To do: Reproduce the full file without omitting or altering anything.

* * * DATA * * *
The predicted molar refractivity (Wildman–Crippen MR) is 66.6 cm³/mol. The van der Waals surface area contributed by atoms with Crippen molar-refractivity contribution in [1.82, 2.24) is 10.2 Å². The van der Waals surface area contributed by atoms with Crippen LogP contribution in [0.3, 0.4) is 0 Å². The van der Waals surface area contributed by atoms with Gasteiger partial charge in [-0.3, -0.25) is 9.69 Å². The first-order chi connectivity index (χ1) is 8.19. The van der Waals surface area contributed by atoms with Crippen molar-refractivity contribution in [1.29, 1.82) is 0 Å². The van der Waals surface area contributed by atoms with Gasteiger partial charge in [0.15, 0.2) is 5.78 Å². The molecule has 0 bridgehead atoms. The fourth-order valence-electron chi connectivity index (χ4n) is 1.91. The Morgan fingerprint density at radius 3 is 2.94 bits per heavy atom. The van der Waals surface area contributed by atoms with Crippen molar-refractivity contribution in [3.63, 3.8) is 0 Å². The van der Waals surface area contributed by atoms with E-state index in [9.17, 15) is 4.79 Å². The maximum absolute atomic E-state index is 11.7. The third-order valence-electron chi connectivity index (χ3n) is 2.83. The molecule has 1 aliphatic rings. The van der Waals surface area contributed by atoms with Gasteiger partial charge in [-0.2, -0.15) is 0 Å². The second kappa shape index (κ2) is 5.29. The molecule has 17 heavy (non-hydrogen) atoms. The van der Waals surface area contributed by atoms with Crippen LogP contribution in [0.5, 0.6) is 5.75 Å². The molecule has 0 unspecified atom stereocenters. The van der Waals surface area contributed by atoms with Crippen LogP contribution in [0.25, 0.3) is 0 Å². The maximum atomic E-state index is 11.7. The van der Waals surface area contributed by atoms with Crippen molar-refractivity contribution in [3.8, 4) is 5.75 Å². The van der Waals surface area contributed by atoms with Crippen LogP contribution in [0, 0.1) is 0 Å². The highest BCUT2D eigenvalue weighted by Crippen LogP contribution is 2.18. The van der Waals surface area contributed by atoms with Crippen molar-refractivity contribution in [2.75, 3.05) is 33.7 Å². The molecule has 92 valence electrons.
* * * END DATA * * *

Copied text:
The predicted molar refractivity (Wildman–Crippen MR) is 66.6 cm³/mol. The van der Waals surface area contributed by atoms with Crippen molar-refractivity contribution in [1.82, 2.24) is 10.2 Å². The van der Waals surface area contributed by atoms with Crippen LogP contribution in [0.3, 0.4) is 0 Å². The van der Waals surface area contributed by atoms with Gasteiger partial charge in [-0.3, -0.25) is 9.69 Å². The first-order chi connectivity index (χ1) is 8.19. The van der Waals surface area contributed by atoms with Crippen molar-refractivity contribution in [1.29, 1.82) is 0 Å². The van der Waals surface area contributed by atoms with Gasteiger partial charge in [0.15, 0.2) is 5.78 Å². The molecule has 0 bridgehead atoms. The fourth-order valence-electron chi connectivity index (χ4n) is 1.91. The Morgan fingerprint density at radius 3 is 2.94 bits per heavy atom. The van der Waals surface area contributed by atoms with Crippen molar-refractivity contribution in [3.63, 3.8) is 0 Å². The van der Waals surface area contributed by atoms with E-state index in [9.17, 15) is 4.79 Å². The maximum absolute atomic E-state index is 11.7. The third-order valence-electron chi connectivity index (χ3n) is 2.83. The molecule has 1 aliphatic rings. The van der Waals surface area contributed by atoms with Gasteiger partial charge in [-0.2, -0.15) is 0 Å². The second kappa shape index (κ2) is 5.29. The molecule has 17 heavy (non-hydrogen) atoms. The van der Waals surface area contributed by atoms with Crippen LogP contribution in [0.5, 0.6) is 5.75 Å². The molecule has 0 unspecified atom stereocenters. The van der Waals surface area contributed by atoms with Crippen LogP contribution in [0.25, 0.3) is 0 Å². The maximum atomic E-state index is 11.7. The van der Waals surface area contributed by atoms with Crippen molar-refractivity contribution in [3.8, 4) is 5.75 Å². The van der Waals surface area contributed by atoms with Crippen LogP contribution in [0, 0.1) is 0 Å². The highest BCUT2D eigenvalue weighted by Crippen LogP contribution is 2.18. The van der Waals surface area contributed by atoms with Crippen molar-refractivity contribution in [2.75, 3.05) is 33.7 Å². The molecule has 92 valence electrons.